The homoeroticism of the play – it is, of course, an allegory for the secret double life of the Victorian homosexual – was brought out with the fight between Jack (Ryan Kiggell) and Algie (Dominic Tighe). Brown evidently did not feel the need to tame the play, but nor did she play it up quite as fully as the text itself suggests.

Had the performances been as imaginative as some of the hints of Brown’s direction, it would have been a very good evening as opposed to just quite an interesting one. Jack and Algie’s banter was utterly leaden, each line dropping to the floor with all the weight of expectation. The same can be said for Lady Bracknell (Susan Wooldridge), who in clearly trying to avoid the shadow of Edith Evans reduced ‘A handbag?’ to a mere nothing.

Jo Herbert as Gwendolen brought a wicked sexuality to the role, ramping up the innuendo and overt eroticism of the part. Instead of a virginal Gwendolen, this was a liberated, libidinous, even predatory Gwendolen, which lifted her above the rest.

Despite rain almost stopping play at one point, the evening recovered and ultimately proved that some clichés can be rescued.

Monday, July 06, 2009

One & Other & I

I have applied to be in One & Other, Anthony Gormley's fourth plinth installation, along with such luminaries as Jill Archer (yes, I know she's fictional). Suggestions welcome below for what I should do (tho' I have some ideas already). Suggestions welcome below for what I should do (tho' I have some ideas already).

Wednesday, July 01, 2009


To the John Madejski Fine Rooms at the Royal Academy this morning for the press launch of the next instalment of the GSK Contemporary exhibition this Christmas (yes, quite previous, I know, but it's always good to have advance notice) in 6 Burlington Gardens.

This year the theme of the show, featuring the work of over 40 artists from around the world, is climate change, which - given the persistence of land-, sea- and sky-scapes throughout art history - seems entirely appropriate. Earth: Art of a changing world, which runs from 3rd December this year to 31st January next, will tackle all aspects of how humans affect the world they inhabit, from destruction to hope.

The key promise from Kathleen Soriano, the director of exhibitions who is assembling the show from scratch in just a year, is that it 'wouldn't preach and wouldn't admonish', which is good news, as there are only so many pictures of polar bears on melting icebergs that one can take before wanting to go hunting.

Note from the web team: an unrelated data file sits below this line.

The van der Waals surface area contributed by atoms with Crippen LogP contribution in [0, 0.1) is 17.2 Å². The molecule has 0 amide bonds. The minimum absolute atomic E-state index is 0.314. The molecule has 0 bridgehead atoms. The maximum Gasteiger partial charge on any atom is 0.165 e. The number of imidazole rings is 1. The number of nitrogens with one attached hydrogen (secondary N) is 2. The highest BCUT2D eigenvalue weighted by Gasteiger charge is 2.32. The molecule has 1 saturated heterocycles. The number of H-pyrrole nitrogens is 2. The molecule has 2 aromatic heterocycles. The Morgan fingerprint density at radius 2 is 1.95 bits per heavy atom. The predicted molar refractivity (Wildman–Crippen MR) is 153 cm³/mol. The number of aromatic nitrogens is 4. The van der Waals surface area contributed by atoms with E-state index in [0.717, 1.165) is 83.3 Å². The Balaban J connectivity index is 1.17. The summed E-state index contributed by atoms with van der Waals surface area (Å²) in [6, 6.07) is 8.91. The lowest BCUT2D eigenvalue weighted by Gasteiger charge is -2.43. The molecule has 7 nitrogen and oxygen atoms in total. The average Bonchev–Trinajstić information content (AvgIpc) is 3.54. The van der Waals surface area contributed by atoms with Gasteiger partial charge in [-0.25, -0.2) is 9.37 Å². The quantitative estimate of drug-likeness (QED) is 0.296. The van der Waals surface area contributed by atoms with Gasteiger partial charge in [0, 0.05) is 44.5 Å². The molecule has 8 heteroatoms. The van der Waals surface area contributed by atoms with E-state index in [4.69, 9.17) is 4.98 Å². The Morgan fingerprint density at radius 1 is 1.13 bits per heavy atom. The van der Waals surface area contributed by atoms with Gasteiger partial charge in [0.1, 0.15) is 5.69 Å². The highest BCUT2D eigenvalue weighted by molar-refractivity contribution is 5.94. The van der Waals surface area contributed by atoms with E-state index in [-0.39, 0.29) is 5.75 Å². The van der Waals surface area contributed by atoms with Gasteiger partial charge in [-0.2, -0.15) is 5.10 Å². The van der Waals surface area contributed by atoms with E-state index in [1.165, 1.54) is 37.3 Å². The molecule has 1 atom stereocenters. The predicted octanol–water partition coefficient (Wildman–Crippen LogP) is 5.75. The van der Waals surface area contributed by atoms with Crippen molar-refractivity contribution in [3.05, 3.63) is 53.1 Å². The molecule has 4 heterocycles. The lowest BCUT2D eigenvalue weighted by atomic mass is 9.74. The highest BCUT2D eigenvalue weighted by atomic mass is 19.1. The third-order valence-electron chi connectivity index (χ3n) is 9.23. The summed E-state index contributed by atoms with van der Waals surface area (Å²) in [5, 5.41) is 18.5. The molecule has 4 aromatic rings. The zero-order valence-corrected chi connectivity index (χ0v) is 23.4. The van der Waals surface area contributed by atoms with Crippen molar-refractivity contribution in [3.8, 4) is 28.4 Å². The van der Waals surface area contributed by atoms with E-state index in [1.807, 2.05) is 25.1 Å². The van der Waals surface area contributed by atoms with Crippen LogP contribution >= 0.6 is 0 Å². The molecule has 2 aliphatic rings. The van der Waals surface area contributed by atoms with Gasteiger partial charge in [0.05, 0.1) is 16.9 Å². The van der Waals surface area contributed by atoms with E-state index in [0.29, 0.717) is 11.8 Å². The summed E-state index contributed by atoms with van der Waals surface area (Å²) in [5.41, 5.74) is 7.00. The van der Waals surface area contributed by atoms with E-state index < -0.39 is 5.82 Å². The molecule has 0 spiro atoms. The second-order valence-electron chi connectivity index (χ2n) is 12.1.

When I asked Charles Saumarez Smith, the secretary of the RA, whether this focus on the green might be seen as tendentious or even propagandistic by certain sectors of the media, he said it was about creating a debate: 'We maybe haven't done so much on the debating side. If there's a debate, if Nigel Lawson has a placard outside Burlington Gardens saying global warming is good, that's not a bad thing for the exhibition.'

The show is sponsored by GlaxoSmithKline (hence GSK, duh) and their Responsibility arm, whose head Dr Justine Frain was there too, shedding a lot of light on the different projects GSK sponsors, from homelessness to the environment to Aids and malaria.

One of the most exciting aspects of the show is a tie-up with Sketch on Conduit St, which is cementing its position in the London arts scene. Sketch will take space in 6 Burlington Gardens. There will also be a National Trust tie-up for a site-specific work.

If your appetite has been whetted, then start marking off your calendars - December is not that far away. Although, on second thoughts, there's still a little more time for a pina colada before then.

Learn more about the exhibition and buy tickets now at

Top image: Mona Hatoum, Hot Spot, 2006, Mixed media. Stainless steel and neon tube, 234 x 223 cm, David Roberts Collection, London

Bottom image: Edward Burtynsky, Super Pit #4, Kalgoorlie, Western Australia, 2007, Chromogenic Colour Print © The artist, courtesy Flowers, London